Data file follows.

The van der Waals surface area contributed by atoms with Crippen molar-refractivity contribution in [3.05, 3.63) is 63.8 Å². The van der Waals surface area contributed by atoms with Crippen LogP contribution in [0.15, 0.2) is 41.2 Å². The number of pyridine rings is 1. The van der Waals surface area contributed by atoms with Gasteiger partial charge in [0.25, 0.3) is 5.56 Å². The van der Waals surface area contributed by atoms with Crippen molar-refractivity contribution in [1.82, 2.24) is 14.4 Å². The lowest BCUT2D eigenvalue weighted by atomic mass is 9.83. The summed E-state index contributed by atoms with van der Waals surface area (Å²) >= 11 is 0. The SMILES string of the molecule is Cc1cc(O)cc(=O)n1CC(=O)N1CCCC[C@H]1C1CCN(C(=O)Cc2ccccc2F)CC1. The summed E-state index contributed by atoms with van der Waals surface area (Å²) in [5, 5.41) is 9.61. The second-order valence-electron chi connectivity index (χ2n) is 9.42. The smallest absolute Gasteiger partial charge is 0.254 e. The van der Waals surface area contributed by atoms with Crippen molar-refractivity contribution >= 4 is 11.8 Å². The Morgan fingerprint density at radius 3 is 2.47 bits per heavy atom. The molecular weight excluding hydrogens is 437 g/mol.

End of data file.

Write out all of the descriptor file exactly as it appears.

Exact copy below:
The van der Waals surface area contributed by atoms with Crippen molar-refractivity contribution in [3.05, 3.63) is 63.8 Å². The van der Waals surface area contributed by atoms with Crippen LogP contribution in [0.15, 0.2) is 41.2 Å². The number of pyridine rings is 1. The van der Waals surface area contributed by atoms with Gasteiger partial charge in [0.25, 0.3) is 5.56 Å². The van der Waals surface area contributed by atoms with Crippen molar-refractivity contribution in [1.82, 2.24) is 14.4 Å². The lowest BCUT2D eigenvalue weighted by atomic mass is 9.83. The summed E-state index contributed by atoms with van der Waals surface area (Å²) >= 11 is 0. The SMILES string of the molecule is Cc1cc(O)cc(=O)n1CC(=O)N1CCCC[C@H]1C1CCN(C(=O)Cc2ccccc2F)CC1. The summed E-state index contributed by atoms with van der Waals surface area (Å²) in [5, 5.41) is 9.61. The second-order valence-electron chi connectivity index (χ2n) is 9.42. The smallest absolute Gasteiger partial charge is 0.254 e. The van der Waals surface area contributed by atoms with Crippen molar-refractivity contribution >= 4 is 11.8 Å². The Morgan fingerprint density at radius 3 is 2.47 bits per heavy atom. The molecular weight excluding hydrogens is 437 g/mol.